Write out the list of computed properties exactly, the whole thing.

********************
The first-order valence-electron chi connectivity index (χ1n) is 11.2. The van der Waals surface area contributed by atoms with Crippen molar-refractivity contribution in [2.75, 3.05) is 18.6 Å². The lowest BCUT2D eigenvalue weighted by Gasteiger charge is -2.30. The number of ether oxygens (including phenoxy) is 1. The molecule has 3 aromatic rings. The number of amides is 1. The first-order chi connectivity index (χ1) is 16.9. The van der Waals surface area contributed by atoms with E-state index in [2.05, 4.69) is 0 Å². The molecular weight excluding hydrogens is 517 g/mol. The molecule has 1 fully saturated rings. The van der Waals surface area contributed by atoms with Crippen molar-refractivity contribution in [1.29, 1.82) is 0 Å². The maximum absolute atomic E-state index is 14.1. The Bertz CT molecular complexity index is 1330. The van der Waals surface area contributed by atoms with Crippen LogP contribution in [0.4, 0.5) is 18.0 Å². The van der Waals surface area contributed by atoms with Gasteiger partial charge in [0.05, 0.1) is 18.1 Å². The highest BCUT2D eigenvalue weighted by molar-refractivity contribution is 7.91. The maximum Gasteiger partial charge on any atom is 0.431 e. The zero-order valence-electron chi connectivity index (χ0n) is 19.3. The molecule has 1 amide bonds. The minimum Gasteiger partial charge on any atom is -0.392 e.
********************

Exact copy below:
The first-order valence-electron chi connectivity index (χ1n) is 11.2. The van der Waals surface area contributed by atoms with Crippen molar-refractivity contribution in [2.75, 3.05) is 18.6 Å². The lowest BCUT2D eigenvalue weighted by Gasteiger charge is -2.30. The number of ether oxygens (including phenoxy) is 1. The molecule has 3 aromatic rings. The number of amides is 1. The first-order chi connectivity index (χ1) is 16.9. The van der Waals surface area contributed by atoms with E-state index in [2.05, 4.69) is 0 Å². The molecular weight excluding hydrogens is 517 g/mol. The molecule has 1 fully saturated rings. The van der Waals surface area contributed by atoms with Crippen molar-refractivity contribution in [1.29, 1.82) is 0 Å². The maximum absolute atomic E-state index is 14.1. The Bertz CT molecular complexity index is 1330. The van der Waals surface area contributed by atoms with Crippen LogP contribution in [0.4, 0.5) is 18.0 Å². The van der Waals surface area contributed by atoms with Gasteiger partial charge in [0.05, 0.1) is 18.1 Å². The highest BCUT2D eigenvalue weighted by molar-refractivity contribution is 7.91. The maximum Gasteiger partial charge on any atom is 0.431 e. The zero-order valence-electron chi connectivity index (χ0n) is 19.3. The molecule has 1 amide bonds. The minimum Gasteiger partial charge on any atom is -0.392 e.